Items in AFP with MESH term: Abscess

Acute and Chronic Paronychia - Article

ABSTRACT: Paronychia is one of the most common infections of the hand. Clinically, paronychia presents as an acute or a chronic condition. It is a localized, superficial infection or abscess of the paronychial tissues of the hands or, less commonly, the feet. Any disruption of the seal between the proximal nail fold and the nail plate can cause acute infections of the eponychial space by providing a portal of entry for bacteria. Treatment options for acute paronychias include warm-water soaks, oral antibiotic therapy and surgical drainage. In cases of chronic paronychia, it is important that the patient avoid possible irritants. Treatment options include the use of topical antifungal agents and steroids, and surgical intervention. Patients with chronic paronychias that are unresponsive to therapy should be checked for unusual causes, such as malignancy.


Management of Bartholin's Duct Cyst and Gland Abscess - Article

ABSTRACT: Bartholin's duct cysts and gland abscesses are common problems in women of reproductive age. Bartholin's glands are located bilaterally at the posterior introitus and drain through ducts that empty into the vestibule at approximately the 4 o'clock and 8 o'clock positions. These normally pea-sized glands are palpable only if the duct becomes cystic or a gland abscess develops. The differential diagnosis includes cystic and solid lesions of the vulva, such as epidermal inclusion cyst, Skene's duct cyst, hidradenoma papilliferum, and lipoma. The goal of management is to preserve the gland and its function if possible. Office-based procedures include insertion of a Word catheter for a duct cyst or gland abscess, and marsupialization of a cyst; marsupialization should not be used to treat a gland abscess. Broad-spectrum antibiotic therapy is warranted only when cellulitis is present. Excisional biopsy is reserved for use in ruling out adenocarcinoma in menopausal or perimenopausal women with an irregular, nodular Bartholin's gland mass.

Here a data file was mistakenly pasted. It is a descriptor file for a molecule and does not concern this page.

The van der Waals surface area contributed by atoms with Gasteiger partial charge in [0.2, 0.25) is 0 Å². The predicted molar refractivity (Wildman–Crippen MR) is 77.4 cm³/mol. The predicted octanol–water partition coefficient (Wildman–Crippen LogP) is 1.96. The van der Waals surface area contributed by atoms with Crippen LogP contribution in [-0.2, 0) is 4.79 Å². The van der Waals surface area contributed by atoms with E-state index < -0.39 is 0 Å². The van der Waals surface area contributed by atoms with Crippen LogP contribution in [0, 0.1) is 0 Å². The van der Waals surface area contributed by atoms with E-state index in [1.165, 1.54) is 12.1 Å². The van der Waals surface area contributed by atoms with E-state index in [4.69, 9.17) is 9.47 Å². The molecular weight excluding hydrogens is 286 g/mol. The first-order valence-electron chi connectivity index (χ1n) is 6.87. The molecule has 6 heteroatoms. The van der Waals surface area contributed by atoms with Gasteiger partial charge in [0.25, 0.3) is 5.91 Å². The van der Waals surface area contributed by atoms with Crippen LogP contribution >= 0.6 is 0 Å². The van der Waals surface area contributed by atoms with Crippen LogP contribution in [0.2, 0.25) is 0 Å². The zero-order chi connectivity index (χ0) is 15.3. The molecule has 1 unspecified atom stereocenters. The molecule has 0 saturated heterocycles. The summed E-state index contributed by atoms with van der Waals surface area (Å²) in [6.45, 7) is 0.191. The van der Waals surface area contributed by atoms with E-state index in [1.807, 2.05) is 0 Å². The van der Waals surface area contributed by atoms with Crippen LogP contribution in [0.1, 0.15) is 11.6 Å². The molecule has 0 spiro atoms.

Common Dental Emergencies - Article

ABSTRACT: Dental caries, a bacterial disease of teeth characterized by destruction of enamel and dentine, is often the underlying cause of dental pain. When a carious lesion impinges on the dental pulp, pulpitis follows and, ultimately, necrosis of the pulp occurs. Untreated necrosis may lead to a localized abscess or a spreading infection into the surrounding soft tissue that results in cellulitis. Immediate treatment involves antibiotic therapy for cellulitis, perhaps with drainage of abscesses, while definitive treatment requires root canal therapy or extraction of the involved tooth. Pericoronitis is an inflammation of the soft tissue overlying a partially erupted tooth. Localized cases respond to irrigation. Secondary cellulitis can develop. Definitive treatment may require surgical extraction of the underlying tooth or excision of the gum flap. Avulsion of a permanent tooth secondary to trauma is a true dental emergency. The tooth should be reimplanted on the spot, and the patient should be seen immediately by a dentist for splinting and antibiotic prophylaxis. Most dental problems can be prevented with regular dental care and steps to minimize risks of oral trauma.